Elegy for an Eco-Warrior

Film Review

Elegy for an Eco-Warrior

Sharkwater Extinction directed by Rob Stewart

0219 sharkwater main

Appeared in DIVER February 2019

it was never going to be an easy watch. As with Rob Stewart’s original award-winning film Sharkwater (2006), shark-finning is at the heart of this new documentary, and watching the cruel mistreatment of sharks is not something any diver relishes.

Yet with Sharkwater and his second film Revolution (2012) having been seen by a claimed 125 million people, the Canadian film-maker did raise awareness. The fact that he is no longer alive is alleviated only by the fact that he remains with us on film.

That’s the other factor that makes Sharkwater Extinction harrowing – it builds up to the 37-year-old’s final dive, on a rebreather off the Florida Keys, gone to look for sawfish at 70m for the third time in a day.

It was a senseless death, the subject of ongoing legal action, and to see the always-sunny Stewart kitting up for the last time is immeasurably sad, as the camera dwells lovingly on every gauge and bolt-snap.

Stewart’s mother Sandy Campbell attended the London premiere and explained that her son always believed conservation should be cool and that, to become fully engaged, people should have fun doing it. “Rob would want everyone to continue the mission,” she said.

To that end she and husband Brian read their son’s many notebooks and achieved the tricky feat of hacking into his iPad to extract detailed plans of how he wanted the 400 hours of footage shot for this film to be deployed. The result is impressive.

The final section was not one Stewart had planned, of course. At one point in voiceover he says: “I tell my parents I believe I’m going to be OK.

I know exactly how I’m going to die; when I’m going to die.” Maybe not.

Several things surprised me about the film, one being the assertion that 150 million sharks are being killed every year – more than twice the figure we seem to have settled on in recent years.

I asked Sandy about this after watching the film, and she told me the belief was that far more small and juvenile sharks are now being taken illegally, not for their fins but to be sold under the label “ocean white fish”.

This reflects another surprising sequence in the film, as Rob and his team wander around Miami and find shark being served openly in shops and restaurants.

They buy a range of products in supermarkets, have them tested and find shark meat or oil, packed with mercury, lead and neuro-toxins, bulking up livestock and pet food and used in cosmetics. “We’re smearing super-predators on our faces,” observes Stewart in wonder.

Shark-finning is big business; organised crime takes its cut and Stewart repeatedly takes chances on his travels. He confronts the slippery president of Costa Rica about reneging on his pledges. “Shark Girl” Madison Stewart (no relation) films a hammerhead being caught by sport anglers, and is reduced to tears as the skipper admits to Rob that when the sharks are returned to the water they do “tend to die”.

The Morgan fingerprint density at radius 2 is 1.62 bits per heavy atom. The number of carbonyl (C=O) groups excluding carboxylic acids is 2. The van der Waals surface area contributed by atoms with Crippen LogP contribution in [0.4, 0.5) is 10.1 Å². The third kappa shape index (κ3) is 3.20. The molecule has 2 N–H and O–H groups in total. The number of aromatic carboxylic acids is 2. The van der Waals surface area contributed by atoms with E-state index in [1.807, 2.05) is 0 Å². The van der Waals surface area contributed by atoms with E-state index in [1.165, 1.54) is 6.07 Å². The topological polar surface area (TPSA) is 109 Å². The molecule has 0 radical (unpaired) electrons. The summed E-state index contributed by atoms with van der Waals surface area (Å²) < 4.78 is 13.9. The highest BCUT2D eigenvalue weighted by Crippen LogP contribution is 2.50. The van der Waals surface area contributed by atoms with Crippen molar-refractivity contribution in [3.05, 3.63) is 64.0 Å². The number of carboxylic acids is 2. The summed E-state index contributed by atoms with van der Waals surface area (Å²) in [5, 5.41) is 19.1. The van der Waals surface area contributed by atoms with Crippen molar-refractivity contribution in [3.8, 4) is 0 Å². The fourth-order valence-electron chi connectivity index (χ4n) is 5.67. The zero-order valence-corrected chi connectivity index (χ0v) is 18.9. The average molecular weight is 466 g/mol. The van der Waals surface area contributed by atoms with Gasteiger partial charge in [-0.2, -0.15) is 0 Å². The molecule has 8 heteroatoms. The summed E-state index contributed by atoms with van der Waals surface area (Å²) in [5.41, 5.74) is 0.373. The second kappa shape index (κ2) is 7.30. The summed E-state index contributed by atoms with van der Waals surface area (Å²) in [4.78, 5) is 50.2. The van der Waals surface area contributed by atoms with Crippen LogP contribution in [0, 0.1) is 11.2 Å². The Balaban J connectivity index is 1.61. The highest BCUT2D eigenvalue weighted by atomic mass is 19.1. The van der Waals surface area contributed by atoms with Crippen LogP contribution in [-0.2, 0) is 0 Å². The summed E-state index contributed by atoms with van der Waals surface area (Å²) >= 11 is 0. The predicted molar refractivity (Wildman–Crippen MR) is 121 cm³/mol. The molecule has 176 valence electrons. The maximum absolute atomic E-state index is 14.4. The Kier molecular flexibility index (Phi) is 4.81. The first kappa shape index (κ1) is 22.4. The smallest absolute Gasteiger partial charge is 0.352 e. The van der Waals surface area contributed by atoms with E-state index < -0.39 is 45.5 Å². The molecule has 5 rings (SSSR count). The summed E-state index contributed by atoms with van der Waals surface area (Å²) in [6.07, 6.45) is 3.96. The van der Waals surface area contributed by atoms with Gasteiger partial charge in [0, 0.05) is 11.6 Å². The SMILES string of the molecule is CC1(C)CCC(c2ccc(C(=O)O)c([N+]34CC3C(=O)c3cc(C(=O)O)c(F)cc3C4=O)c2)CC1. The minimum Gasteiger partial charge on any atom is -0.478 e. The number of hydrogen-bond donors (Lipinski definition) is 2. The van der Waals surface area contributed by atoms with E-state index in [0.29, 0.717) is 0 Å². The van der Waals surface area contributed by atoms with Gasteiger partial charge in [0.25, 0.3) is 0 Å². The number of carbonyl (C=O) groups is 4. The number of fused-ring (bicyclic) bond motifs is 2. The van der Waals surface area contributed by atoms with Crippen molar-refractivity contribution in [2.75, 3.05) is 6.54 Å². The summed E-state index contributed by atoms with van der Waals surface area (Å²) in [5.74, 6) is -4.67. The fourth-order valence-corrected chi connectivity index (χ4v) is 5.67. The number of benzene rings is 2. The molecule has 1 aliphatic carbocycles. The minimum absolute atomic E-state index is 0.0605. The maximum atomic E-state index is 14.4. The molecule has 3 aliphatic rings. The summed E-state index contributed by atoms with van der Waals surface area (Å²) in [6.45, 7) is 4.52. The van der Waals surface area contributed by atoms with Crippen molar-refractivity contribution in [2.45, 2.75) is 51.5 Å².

He inspects a haul of nearly 40,000 fins in Panama, a major hammerhad nursery area, and films a Japanese crew amassing blue sharks off Cape Verde. “Ninety countries have banned finning, but not the importation of fins – it’s a massive loophole,” he says.

0219 sharkwater filmingOff Los Angeles he films threshers and blue sharks being gill-netted and the fishermen open fire on his boat while he’s still in the water. But we’re cheered when we’re told later that the footage helped California move towards banning drift-nets.

“I had developed a distrust and dislike of humanity – but filming made me love humanity more,” says Stewart who, despite the mounting misery, never seemed to give up hope.

Not too many eco-docs get a royal premiere and cinema release. This is a film that all divers should watch, if only because Rob Stewart was a voracious diver, an exceptional film-maker and a conservation hero.

But of course, even better would be if those governments that fail to curb and even encourage the carnage watched the film and took notice.

Sharkwater Pictures
128min, in UK cinemas 22 March. See the trailer here.

Review by Steve Weinman


Get a weekly roundup of all Divernet news and articles 🤿

We don’t spam! Read our privacy policy for more info.

Related Divernet Posts

Diver Magazine Relaunch

Diver magazine needs YOU!

Are you still lamenting the demise of Diver magazine? Well now you can help resurrect an icon as we seek to bring back the magazine

Turtles of Raja Ampat

Turtles of Raja Ampat

The Raja Ampat Creature Feature Series: Turtles Raja Ampat is the perfect diving location to find four of the seven ocean turtle species of the

manta ray and diver over reef in Komodo

Divers pitch into Komodo manta probe

Manta rays choose to stick around Indonesia’s Komodo National Park in unusually large numbers – and, according to a new diver-led study, this community could

female diver holding pair of Fourth Element Tech fins

Tech fins inspired by humpback whales

Whales provided the inspiration for optimising efficiency in Fourth Element’s latest fins, according to the Cornwall-based manufacturer. The “turbulence disruptors” on top of the blades

Last Breath portrait of Woody Harrelson

Woody dives into Last Breath remake

A new version of the British documentary-thriller that captured the imaginations of divers in 2019 is about to be previewed at the Cannes Film Festival.

Follow Divernet on Social Media